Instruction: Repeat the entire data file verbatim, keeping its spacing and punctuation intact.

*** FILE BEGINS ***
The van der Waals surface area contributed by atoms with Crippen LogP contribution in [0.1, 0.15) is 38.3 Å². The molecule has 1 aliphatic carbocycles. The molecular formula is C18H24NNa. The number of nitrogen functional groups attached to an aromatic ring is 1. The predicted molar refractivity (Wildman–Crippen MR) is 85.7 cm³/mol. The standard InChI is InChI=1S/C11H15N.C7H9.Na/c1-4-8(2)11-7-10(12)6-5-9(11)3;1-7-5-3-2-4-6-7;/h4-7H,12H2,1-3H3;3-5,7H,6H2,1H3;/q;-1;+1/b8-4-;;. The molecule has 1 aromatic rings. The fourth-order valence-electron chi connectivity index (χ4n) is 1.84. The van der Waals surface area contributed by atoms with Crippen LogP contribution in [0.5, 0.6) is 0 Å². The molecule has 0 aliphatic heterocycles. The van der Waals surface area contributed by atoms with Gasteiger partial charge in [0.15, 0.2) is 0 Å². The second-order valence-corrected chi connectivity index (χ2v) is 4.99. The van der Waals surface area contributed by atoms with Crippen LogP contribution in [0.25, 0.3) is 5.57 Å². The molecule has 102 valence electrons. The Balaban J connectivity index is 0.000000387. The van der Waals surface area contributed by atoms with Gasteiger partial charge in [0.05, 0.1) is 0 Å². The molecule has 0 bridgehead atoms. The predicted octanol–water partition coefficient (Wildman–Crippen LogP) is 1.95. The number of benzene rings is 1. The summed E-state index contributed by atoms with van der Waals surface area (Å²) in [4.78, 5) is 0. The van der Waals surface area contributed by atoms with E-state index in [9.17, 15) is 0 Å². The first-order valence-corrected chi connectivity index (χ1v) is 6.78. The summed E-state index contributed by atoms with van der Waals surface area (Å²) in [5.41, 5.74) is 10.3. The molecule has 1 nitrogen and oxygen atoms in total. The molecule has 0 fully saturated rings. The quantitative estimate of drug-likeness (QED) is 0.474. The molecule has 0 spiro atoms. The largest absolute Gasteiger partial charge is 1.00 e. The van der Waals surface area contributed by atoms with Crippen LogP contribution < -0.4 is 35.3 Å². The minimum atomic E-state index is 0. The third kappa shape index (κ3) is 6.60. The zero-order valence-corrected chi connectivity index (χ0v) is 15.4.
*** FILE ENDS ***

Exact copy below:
The van der Waals surface area contributed by atoms with Crippen LogP contribution in [0.1, 0.15) is 38.3 Å². The molecule has 1 aliphatic carbocycles. The molecular formula is C18H24NNa. The number of nitrogen functional groups attached to an aromatic ring is 1. The predicted molar refractivity (Wildman–Crippen MR) is 85.7 cm³/mol. The standard InChI is InChI=1S/C11H15N.C7H9.Na/c1-4-8(2)11-7-10(12)6-5-9(11)3;1-7-5-3-2-4-6-7;/h4-7H,12H2,1-3H3;3-5,7H,6H2,1H3;/q;-1;+1/b8-4-;;. The molecule has 1 aromatic rings. The fourth-order valence-electron chi connectivity index (χ4n) is 1.84. The van der Waals surface area contributed by atoms with Crippen LogP contribution in [0.5, 0.6) is 0 Å². The molecule has 0 aliphatic heterocycles. The van der Waals surface area contributed by atoms with Gasteiger partial charge in [0.15, 0.2) is 0 Å². The second-order valence-corrected chi connectivity index (χ2v) is 4.99. The van der Waals surface area contributed by atoms with Crippen LogP contribution in [0.25, 0.3) is 5.57 Å². The molecule has 102 valence electrons. The Balaban J connectivity index is 0.000000387. The van der Waals surface area contributed by atoms with Gasteiger partial charge in [0.05, 0.1) is 0 Å². The molecule has 0 bridgehead atoms. The predicted octanol–water partition coefficient (Wildman–Crippen LogP) is 1.95. The number of benzene rings is 1. The summed E-state index contributed by atoms with van der Waals surface area (Å²) in [4.78, 5) is 0. The van der Waals surface area contributed by atoms with E-state index in [9.17, 15) is 0 Å². The first-order valence-corrected chi connectivity index (χ1v) is 6.78. The summed E-state index contributed by atoms with van der Waals surface area (Å²) in [5.41, 5.74) is 10.3. The molecule has 1 nitrogen and oxygen atoms in total. The molecule has 0 fully saturated rings. The quantitative estimate of drug-likeness (QED) is 0.474. The molecule has 0 spiro atoms. The largest absolute Gasteiger partial charge is 1.00 e. The van der Waals surface area contributed by atoms with Crippen LogP contribution < -0.4 is 35.3 Å². The minimum atomic E-state index is 0. The third kappa shape index (κ3) is 6.60. The zero-order valence-corrected chi connectivity index (χ0v) is 15.4.